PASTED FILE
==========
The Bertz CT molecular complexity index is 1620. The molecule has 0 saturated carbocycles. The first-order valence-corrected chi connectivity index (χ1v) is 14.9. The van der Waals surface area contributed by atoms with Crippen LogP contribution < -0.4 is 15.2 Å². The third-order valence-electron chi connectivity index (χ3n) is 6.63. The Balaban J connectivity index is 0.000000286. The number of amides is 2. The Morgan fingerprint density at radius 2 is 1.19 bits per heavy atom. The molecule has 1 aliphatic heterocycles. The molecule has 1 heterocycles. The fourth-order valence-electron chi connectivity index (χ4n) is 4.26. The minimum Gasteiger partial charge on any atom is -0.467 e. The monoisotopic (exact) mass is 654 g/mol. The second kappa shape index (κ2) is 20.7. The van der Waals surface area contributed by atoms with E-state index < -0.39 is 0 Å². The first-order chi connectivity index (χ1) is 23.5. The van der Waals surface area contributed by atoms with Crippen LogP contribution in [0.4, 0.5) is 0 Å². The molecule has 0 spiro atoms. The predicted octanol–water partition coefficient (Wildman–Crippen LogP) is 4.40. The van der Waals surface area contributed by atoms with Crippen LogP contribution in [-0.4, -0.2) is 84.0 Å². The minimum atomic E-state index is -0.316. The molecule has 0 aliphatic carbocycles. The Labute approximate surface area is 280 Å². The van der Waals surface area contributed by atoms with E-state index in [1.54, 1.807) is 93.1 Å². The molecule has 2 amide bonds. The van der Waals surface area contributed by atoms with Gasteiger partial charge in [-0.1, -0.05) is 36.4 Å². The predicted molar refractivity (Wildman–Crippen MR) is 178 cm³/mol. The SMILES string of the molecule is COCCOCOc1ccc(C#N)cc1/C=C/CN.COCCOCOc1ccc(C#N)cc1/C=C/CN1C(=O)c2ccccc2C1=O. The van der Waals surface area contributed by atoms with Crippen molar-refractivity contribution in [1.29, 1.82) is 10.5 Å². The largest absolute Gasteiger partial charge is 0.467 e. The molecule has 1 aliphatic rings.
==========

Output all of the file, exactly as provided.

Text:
The Bertz CT molecular complexity index is 1620. The molecule has 0 saturated carbocycles. The first-order valence-corrected chi connectivity index (χ1v) is 14.9. The van der Waals surface area contributed by atoms with Crippen LogP contribution < -0.4 is 15.2 Å². The third-order valence-electron chi connectivity index (χ3n) is 6.63. The Balaban J connectivity index is 0.000000286. The number of amides is 2. The Morgan fingerprint density at radius 2 is 1.19 bits per heavy atom. The molecule has 1 aliphatic heterocycles. The molecule has 1 heterocycles. The fourth-order valence-electron chi connectivity index (χ4n) is 4.26. The minimum Gasteiger partial charge on any atom is -0.467 e. The monoisotopic (exact) mass is 654 g/mol. The second kappa shape index (κ2) is 20.7. The van der Waals surface area contributed by atoms with E-state index < -0.39 is 0 Å². The first-order chi connectivity index (χ1) is 23.5. The van der Waals surface area contributed by atoms with Crippen LogP contribution in [0.4, 0.5) is 0 Å². The molecule has 0 spiro atoms. The predicted octanol–water partition coefficient (Wildman–Crippen LogP) is 4.40. The van der Waals surface area contributed by atoms with Crippen LogP contribution in [-0.4, -0.2) is 84.0 Å². The minimum atomic E-state index is -0.316. The molecule has 0 aliphatic carbocycles. The Labute approximate surface area is 280 Å². The van der Waals surface area contributed by atoms with E-state index in [1.54, 1.807) is 93.1 Å². The molecule has 2 amide bonds. The van der Waals surface area contributed by atoms with Gasteiger partial charge in [-0.1, -0.05) is 36.4 Å². The predicted molar refractivity (Wildman–Crippen MR) is 178 cm³/mol. The SMILES string of the molecule is COCCOCOc1ccc(C#N)cc1/C=C/CN.COCCOCOc1ccc(C#N)cc1/C=C/CN1C(=O)c2ccccc2C1=O. The van der Waals surface area contributed by atoms with Crippen molar-refractivity contribution in [1.29, 1.82) is 10.5 Å². The largest absolute Gasteiger partial charge is 0.467 e. The molecule has 1 aliphatic rings.